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'It was just my miss': HC Vic Fangio details end-of-game decisions during loss to Titans

ENGLEWOOD, Colo. — A day after the Broncos fell 16-14 to the Titans, Head Coach Vic Fangio said he missed calling a timeout late in the game that would've helped Denver preserve time for a final drive.

With one minute and 33 seconds to play and the Titans inside of field-goal range, Derrick Henry broke off a 13-yard carrier to the Broncos' 16-yard line. Henry was tackled with 1:27 to play, and the clock ticked down to 49 seconds before Tennessee ran another play.

Fangio said Monday night that he didn't want to help prolong Tennessee's drive or help the Titans avoid making a struggling Stephen Gostkowski attempt a field goal. On Tuesday, though, Fangio clarified that he should've called a timeout under the circumstances.

"It was totally my fault there," Fangio said Tuesday. "I had too much thought into what I was going to call next on defense, and I missed it."

The Broncos got the ball back with 17 seconds to play but couldn't advance the ball far enough to attempt a field goal or have a realistic shot at the end zone.

Fangio said that when the team is on defense, the Broncos' offensive coaches help monitor when to use timeouts. The defensive coaches assist Fangio in those decisions when the Broncos are on offense.

"All the coaches chip in on that," Fangio said. "The offensive coaches when we're on defense and vice versa. It's easier, obviously, when we're on offense, because I'm not calling the plays. It was just my miss on that one — nobody else's."

The Broncos ran a final play from their own 43-yard line with two seconds to play, but Drew Lock was pressured immediately and the pass fell incomplete. From that spot on the field, the Broncos would've needed to make about a 74- or 75-yard field gaol.

"I was doing the math, but 75 seemed to be too far," Fangio said. "And [Special Teams Coordinator] Tom [McMahon] agreed that he didn't think he could make it. That was the choice there."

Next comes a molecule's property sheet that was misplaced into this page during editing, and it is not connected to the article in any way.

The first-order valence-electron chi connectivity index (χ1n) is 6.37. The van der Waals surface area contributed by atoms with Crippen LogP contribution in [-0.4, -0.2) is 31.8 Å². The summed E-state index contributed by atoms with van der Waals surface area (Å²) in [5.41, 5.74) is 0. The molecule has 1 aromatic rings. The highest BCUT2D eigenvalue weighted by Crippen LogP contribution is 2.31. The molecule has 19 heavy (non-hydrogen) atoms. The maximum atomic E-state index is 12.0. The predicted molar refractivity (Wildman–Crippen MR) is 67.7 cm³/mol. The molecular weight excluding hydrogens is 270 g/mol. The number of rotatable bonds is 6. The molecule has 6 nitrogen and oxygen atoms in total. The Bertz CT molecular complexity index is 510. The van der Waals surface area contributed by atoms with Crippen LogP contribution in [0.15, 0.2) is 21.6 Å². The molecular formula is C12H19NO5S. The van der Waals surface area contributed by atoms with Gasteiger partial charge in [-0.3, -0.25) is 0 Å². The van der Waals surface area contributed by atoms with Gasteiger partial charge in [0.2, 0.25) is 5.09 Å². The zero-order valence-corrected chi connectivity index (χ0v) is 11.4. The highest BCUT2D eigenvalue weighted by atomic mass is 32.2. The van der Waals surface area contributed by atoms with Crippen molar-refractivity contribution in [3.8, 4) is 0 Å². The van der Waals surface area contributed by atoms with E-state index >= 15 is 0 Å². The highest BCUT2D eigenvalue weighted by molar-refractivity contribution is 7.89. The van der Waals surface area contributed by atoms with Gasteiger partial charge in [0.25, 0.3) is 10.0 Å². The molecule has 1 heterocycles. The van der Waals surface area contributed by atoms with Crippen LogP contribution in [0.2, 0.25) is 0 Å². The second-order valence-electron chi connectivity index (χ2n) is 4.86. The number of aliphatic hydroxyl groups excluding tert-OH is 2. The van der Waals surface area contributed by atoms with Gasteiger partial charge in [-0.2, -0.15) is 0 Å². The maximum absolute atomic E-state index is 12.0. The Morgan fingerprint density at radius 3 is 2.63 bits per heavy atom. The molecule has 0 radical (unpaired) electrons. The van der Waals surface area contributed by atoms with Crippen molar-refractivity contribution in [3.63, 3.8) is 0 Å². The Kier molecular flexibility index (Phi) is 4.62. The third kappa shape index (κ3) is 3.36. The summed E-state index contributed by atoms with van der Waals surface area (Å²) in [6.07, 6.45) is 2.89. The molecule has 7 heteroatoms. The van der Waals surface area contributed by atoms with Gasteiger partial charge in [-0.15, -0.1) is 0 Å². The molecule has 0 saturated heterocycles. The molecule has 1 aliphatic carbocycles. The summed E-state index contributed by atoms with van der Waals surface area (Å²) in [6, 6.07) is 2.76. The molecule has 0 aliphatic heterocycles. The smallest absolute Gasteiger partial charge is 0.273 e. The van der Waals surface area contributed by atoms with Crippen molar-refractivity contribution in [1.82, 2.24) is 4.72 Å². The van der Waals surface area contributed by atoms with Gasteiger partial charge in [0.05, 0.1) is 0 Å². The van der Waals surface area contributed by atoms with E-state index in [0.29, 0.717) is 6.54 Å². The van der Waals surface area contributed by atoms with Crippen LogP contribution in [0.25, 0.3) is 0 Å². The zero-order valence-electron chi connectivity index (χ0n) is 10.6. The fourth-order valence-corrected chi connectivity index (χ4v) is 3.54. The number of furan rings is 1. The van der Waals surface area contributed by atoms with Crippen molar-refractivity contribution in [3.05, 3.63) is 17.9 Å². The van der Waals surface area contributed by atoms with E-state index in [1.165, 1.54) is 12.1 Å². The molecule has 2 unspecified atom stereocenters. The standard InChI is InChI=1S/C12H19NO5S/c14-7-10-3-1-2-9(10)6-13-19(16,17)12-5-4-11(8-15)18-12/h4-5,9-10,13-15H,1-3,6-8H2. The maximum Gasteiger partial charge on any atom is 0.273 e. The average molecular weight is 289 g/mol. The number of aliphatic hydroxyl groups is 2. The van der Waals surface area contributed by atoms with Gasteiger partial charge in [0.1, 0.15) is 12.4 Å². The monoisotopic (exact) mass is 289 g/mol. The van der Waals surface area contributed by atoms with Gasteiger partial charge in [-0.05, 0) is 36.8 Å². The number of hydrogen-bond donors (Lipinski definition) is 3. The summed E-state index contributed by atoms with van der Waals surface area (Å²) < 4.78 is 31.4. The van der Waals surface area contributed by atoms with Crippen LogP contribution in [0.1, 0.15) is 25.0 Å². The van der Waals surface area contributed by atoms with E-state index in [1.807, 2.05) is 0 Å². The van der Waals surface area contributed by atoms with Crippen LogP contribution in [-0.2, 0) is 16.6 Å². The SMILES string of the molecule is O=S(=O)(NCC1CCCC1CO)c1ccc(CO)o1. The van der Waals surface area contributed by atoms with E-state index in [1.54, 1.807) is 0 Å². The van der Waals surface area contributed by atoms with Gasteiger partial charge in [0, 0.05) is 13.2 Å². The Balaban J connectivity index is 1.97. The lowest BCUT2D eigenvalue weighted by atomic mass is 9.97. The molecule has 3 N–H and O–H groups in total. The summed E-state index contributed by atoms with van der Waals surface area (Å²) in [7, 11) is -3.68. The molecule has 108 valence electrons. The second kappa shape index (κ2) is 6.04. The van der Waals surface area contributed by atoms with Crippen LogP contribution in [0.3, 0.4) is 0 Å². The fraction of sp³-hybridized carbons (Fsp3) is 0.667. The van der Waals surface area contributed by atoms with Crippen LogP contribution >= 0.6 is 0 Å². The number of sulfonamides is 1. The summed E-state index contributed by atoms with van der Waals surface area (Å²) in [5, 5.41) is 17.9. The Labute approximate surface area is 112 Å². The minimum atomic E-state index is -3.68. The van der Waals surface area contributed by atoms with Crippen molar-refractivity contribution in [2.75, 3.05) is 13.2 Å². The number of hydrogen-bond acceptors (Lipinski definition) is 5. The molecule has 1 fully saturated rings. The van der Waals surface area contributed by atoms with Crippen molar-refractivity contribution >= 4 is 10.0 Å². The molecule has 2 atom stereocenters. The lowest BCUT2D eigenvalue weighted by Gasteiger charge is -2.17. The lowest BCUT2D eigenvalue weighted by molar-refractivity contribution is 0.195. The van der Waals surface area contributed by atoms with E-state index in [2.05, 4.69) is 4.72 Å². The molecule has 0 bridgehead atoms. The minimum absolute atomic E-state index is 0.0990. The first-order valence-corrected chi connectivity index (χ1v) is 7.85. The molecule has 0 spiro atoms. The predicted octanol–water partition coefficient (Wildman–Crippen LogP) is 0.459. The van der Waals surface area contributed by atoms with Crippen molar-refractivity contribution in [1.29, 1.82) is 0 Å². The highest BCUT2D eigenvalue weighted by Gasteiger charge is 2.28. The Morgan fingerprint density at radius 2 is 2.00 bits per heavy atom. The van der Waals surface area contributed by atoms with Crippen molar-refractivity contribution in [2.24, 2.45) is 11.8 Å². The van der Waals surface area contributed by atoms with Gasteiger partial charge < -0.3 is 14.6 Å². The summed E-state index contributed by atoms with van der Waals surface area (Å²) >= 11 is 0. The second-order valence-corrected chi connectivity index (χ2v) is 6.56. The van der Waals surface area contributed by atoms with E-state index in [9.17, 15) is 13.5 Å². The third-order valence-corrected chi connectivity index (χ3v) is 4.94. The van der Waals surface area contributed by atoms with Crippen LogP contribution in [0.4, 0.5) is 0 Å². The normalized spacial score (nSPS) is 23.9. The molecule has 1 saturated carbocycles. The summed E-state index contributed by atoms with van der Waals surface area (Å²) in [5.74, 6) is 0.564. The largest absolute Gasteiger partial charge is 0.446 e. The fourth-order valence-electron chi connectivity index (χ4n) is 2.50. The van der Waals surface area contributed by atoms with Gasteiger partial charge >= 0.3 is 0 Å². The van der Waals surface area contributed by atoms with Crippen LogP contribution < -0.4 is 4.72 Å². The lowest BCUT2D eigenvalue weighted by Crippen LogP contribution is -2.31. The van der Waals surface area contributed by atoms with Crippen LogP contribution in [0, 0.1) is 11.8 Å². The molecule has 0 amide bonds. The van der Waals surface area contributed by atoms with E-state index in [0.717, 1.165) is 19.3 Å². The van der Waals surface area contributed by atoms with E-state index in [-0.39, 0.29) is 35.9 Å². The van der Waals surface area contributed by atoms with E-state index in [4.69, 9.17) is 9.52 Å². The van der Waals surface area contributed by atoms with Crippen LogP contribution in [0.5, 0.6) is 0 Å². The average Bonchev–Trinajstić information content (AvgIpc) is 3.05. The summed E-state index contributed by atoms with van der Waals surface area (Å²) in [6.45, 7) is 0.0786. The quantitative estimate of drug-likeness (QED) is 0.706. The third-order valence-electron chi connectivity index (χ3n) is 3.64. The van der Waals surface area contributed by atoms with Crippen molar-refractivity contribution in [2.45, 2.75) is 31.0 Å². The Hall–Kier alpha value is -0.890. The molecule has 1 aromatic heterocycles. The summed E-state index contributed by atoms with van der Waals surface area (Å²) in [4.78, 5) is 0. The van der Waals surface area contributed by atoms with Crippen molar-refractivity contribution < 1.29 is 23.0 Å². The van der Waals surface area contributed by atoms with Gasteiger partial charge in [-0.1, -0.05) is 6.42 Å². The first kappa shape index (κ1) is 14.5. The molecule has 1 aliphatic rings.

The NFL record is a 64-yard field goal.

BRADLEY CHUBB'S RETURN

In his first game back from an ACL injury, outside linebacker Bradley Chubb played 73 percent of the Broncos' defensive snaps. He was on the field for 59 plays, including 14 of the Titans' 16 third-down plays.

Chubb recorded two quarterback hits as he saw his first action since the injury.

"He did fine," Fangio said. "I was encouraged by his play. I think he was too. He's not where he was, but he's getting there. I think he'll get there quickly. I think last night's game for him was important."

THE ROOK GETS BIG MINUTES

Third-round pick Michael Ojemudia served as the Broncos' No. 3 cornerback in the team's nickel defense, and he was pressed into an even bigger role after A.J. Bouye exited with a shoulder injury in the first half.

Ojemudia recorded a third-down pass breakup in the first quarter and then snagged an interception in the third quarter that was negated by a penalty.

"I thought Michael did fine last night," Fangio said. "He played a lot of plays. He was a starter in our five [and] six defensive back packages, and I thought he did good for a guy that's a rookie and missed a good bit of time during training camp. It's a testament to the amount of work he has put in, both when he was healthy and when he was injured. He stayed on top of things. The secondary coaches have done a good job with him and getting him ready even through that."

Ojemudia played 64 snaps, which equated to 79 percent of the team's defensive snaps.

THE TALE OF TWO FOURTH-AND-1'S

A pair of fourth-down plays played a major role in the Broncos' 16-14 loss.

With just over three minutes to play in the first half, Drew Lock rolled right and shoveled a pass to Jake Butt. The Broncos' tight end was stopped short of the goal line, and the Broncos missed an opportunity to go up 14-7 before the half.

"It just did get disrupted," Fangio said. "They were packed in there pretty good and it didn't come off the way we hoped that it would, but it was a good play on their part."

Later in the game, the Titans faced fourth-and-goal from the Broncos' 1-yard line and ran a play-action fake to a wide open Jonnu Smith.

Justin Simmons suggested after the game that the Broncos hadn't seen the look before that fourth-down play, but Fangio said the route combination was the new element, not the formation.

"I wouldn't say there was confusion," Fangio said. "They ran a different route that we hadn't seen and we just didn't pick it up right. That develops after the ball is snapped. You're always going to see some unscouted looks and unscouted plays in each and every game, especially the opener. We've got to be able to react to them."

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